"When it comes to religion, they are more accustomed to someone who has had a background being raised and educated Islamically in a Muslim country," said Imam Mohamed Magid, president of the Islamic Society of North America, an advocacy group, and imam at the All Dulles Area Muslim Society in northern Virginia, one of the biggest Islamic centers in the country.

"But many of them are realizing that the second generation is not resonating as much with these imams, especially the new imams that are coming from overseas."

Imam Khalid Nasr grew up in a small farming village in southern Egypt and attended Cairo's renowned Al-Azhar University. In 2000, a thriving mosque in Raleigh, N.C., invited Nasr to lead nightly prayers during the holy month of Ramadan. Before the month was over, the board of the mosque, which already had one imam, asked Nasr to stay on as religious director. Nasr accepted.

He struggled at first. "I spoke zero English. Zero means I could say 'yes,' 'no,' 'thank you' -- that's it," Nasr said. The students in his weekend religious classes were undisciplined and disrespectful, ignoring their homework and walking out of class without permission. He struggled to keep control.

Some mosque members advised Nasr to sign up for English classes, and a few occasionally sat and practiced speaking English with him. Beyond that, Nasr said, he received no help in getting accustomed to life in Raleigh. After six months, Nasr decided he would learn English only if he forced himself to speak it in his classes at the mosque.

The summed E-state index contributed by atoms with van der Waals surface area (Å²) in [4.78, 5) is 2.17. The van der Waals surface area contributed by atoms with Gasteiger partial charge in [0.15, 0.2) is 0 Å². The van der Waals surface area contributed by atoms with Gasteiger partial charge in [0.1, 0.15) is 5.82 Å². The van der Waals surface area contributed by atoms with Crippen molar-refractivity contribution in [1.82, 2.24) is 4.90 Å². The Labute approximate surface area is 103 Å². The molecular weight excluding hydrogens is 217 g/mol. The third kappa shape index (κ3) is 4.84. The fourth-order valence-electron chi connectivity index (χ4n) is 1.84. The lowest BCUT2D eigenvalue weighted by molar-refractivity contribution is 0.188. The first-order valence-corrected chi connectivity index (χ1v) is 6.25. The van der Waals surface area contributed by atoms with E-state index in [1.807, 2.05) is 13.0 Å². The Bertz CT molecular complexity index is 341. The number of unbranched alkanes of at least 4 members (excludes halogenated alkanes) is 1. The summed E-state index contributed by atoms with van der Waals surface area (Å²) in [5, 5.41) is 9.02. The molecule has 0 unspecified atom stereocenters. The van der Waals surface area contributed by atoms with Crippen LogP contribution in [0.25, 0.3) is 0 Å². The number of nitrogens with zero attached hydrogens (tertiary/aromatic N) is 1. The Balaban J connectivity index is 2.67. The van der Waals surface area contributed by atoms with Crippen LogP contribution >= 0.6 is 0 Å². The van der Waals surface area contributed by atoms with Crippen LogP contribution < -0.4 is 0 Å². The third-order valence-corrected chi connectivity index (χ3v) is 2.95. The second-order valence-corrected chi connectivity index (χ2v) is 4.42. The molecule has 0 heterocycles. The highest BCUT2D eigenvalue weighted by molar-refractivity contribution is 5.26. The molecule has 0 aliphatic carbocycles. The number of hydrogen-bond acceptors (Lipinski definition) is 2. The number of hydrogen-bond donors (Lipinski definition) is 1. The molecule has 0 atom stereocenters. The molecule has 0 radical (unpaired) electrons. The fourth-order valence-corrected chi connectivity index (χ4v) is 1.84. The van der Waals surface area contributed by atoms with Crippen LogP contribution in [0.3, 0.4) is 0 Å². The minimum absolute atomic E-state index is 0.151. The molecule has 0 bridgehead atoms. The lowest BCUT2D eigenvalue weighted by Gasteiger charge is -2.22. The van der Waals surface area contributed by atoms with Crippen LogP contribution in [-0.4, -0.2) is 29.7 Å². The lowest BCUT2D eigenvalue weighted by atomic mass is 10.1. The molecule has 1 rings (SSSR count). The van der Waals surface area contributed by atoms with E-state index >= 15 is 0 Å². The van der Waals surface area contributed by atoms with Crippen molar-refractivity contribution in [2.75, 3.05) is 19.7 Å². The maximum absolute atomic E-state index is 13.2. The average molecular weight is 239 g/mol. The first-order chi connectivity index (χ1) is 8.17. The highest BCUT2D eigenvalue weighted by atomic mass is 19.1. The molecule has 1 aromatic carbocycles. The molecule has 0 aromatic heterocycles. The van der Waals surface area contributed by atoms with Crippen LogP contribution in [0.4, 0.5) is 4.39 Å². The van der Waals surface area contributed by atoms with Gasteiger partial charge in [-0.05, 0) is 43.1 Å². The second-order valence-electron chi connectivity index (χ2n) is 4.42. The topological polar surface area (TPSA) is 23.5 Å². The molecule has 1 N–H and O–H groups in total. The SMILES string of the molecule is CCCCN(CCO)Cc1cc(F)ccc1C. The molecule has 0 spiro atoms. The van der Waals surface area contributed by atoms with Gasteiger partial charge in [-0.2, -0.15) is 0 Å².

"It was very terrible at the beginning," Nasr said. But with the help of his students, who corrected him when he erred, he was able to speak without a translator after two years. "The youth helped me out a lot," he said.

In 2005, Nasr took the imam's position at ICNE's campus in Quincy after the previous imam resigned. Built in 1964, it is the oldest mosque in New England.

Although Nasr is the only paid employee, he has built a vibrant community. Friday prayers draw about 200 worshippers, potlucks and Quran studies are well attended, and the place is full of kids. He's the first to acknowledge that he's succeeded with the help of volunteers, and when the board decided in 2010 that it needed to strengthen ties with the youth, Nasr happily accepted the recommendation that he recruit a volunteer youth coordinator.

"It's not part of our training to work with the youth. We're trained to teach the religion," said Nasr. "I don't think this is the imam's job, just to go and play with the kids. Imams should keep their dignity, and keep their character."

Othman Mohammad, a psychiatrist at Boston Children's Hospital, answered the board's call. Born and raised in Beirut, Mohammad, 32, grew up on American television and music, and attended the American University of Beirut. Several teens say he is a big part of why they like to spend time at the mosque.

"I'd rather talk with Othman than the imam," said Zain Jan, 16. "It's easier to be open with him. I can't even talk with my parents about some of the stuff I talk with Othman about."

While Nasr has maintained a thriving community fueled by volunteers, he said always asking for help gets tiresome, and volunteers can't do as much as paid staff. And despite the connection that the teens have with Mohammed, at least a few said they still would like to have an imam who grew up in the U.S.
"An American imam interacts better with youth," said Asad Sajjad, 17.
"They know what we face in this culture. They know about the society's pressures," said Jan.